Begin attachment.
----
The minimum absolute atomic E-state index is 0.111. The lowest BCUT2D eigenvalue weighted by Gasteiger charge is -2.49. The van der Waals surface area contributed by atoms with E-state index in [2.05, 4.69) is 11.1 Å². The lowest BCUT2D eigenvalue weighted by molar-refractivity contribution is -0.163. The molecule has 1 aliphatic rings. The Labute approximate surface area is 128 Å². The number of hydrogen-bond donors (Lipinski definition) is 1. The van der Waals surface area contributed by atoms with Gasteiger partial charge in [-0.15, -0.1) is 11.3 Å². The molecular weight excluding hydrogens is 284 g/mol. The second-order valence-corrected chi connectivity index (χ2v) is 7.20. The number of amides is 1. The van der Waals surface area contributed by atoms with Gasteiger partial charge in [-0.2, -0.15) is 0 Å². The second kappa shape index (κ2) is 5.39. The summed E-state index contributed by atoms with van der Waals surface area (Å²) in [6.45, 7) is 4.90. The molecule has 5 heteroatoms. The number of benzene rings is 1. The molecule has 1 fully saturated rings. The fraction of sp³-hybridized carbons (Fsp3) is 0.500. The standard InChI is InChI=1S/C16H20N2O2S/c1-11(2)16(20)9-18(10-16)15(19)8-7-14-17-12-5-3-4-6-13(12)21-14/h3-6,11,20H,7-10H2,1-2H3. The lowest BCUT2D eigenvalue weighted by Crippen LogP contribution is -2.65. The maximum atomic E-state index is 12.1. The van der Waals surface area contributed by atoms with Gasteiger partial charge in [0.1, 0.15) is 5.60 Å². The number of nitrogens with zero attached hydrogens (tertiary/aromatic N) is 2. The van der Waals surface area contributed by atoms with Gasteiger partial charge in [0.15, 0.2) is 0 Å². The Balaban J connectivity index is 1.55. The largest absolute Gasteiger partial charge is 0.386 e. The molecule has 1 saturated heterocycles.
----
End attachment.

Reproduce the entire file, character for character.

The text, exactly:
The minimum absolute atomic E-state index is 0.111. The lowest BCUT2D eigenvalue weighted by Gasteiger charge is -2.49. The van der Waals surface area contributed by atoms with E-state index in [2.05, 4.69) is 11.1 Å². The lowest BCUT2D eigenvalue weighted by molar-refractivity contribution is -0.163. The molecule has 1 aliphatic rings. The Labute approximate surface area is 128 Å². The number of hydrogen-bond donors (Lipinski definition) is 1. The van der Waals surface area contributed by atoms with Gasteiger partial charge in [-0.15, -0.1) is 11.3 Å². The molecular weight excluding hydrogens is 284 g/mol. The second-order valence-corrected chi connectivity index (χ2v) is 7.20. The number of amides is 1. The van der Waals surface area contributed by atoms with Gasteiger partial charge in [-0.2, -0.15) is 0 Å². The second kappa shape index (κ2) is 5.39. The summed E-state index contributed by atoms with van der Waals surface area (Å²) in [6.45, 7) is 4.90. The molecule has 5 heteroatoms. The number of benzene rings is 1. The molecule has 1 fully saturated rings. The fraction of sp³-hybridized carbons (Fsp3) is 0.500. The standard InChI is InChI=1S/C16H20N2O2S/c1-11(2)16(20)9-18(10-16)15(19)8-7-14-17-12-5-3-4-6-13(12)21-14/h3-6,11,20H,7-10H2,1-2H3. The lowest BCUT2D eigenvalue weighted by Crippen LogP contribution is -2.65. The maximum atomic E-state index is 12.1. The van der Waals surface area contributed by atoms with Gasteiger partial charge in [0.1, 0.15) is 5.60 Å². The number of nitrogens with zero attached hydrogens (tertiary/aromatic N) is 2. The van der Waals surface area contributed by atoms with Gasteiger partial charge in [0.15, 0.2) is 0 Å². The Balaban J connectivity index is 1.55. The largest absolute Gasteiger partial charge is 0.386 e. The molecule has 1 saturated heterocycles.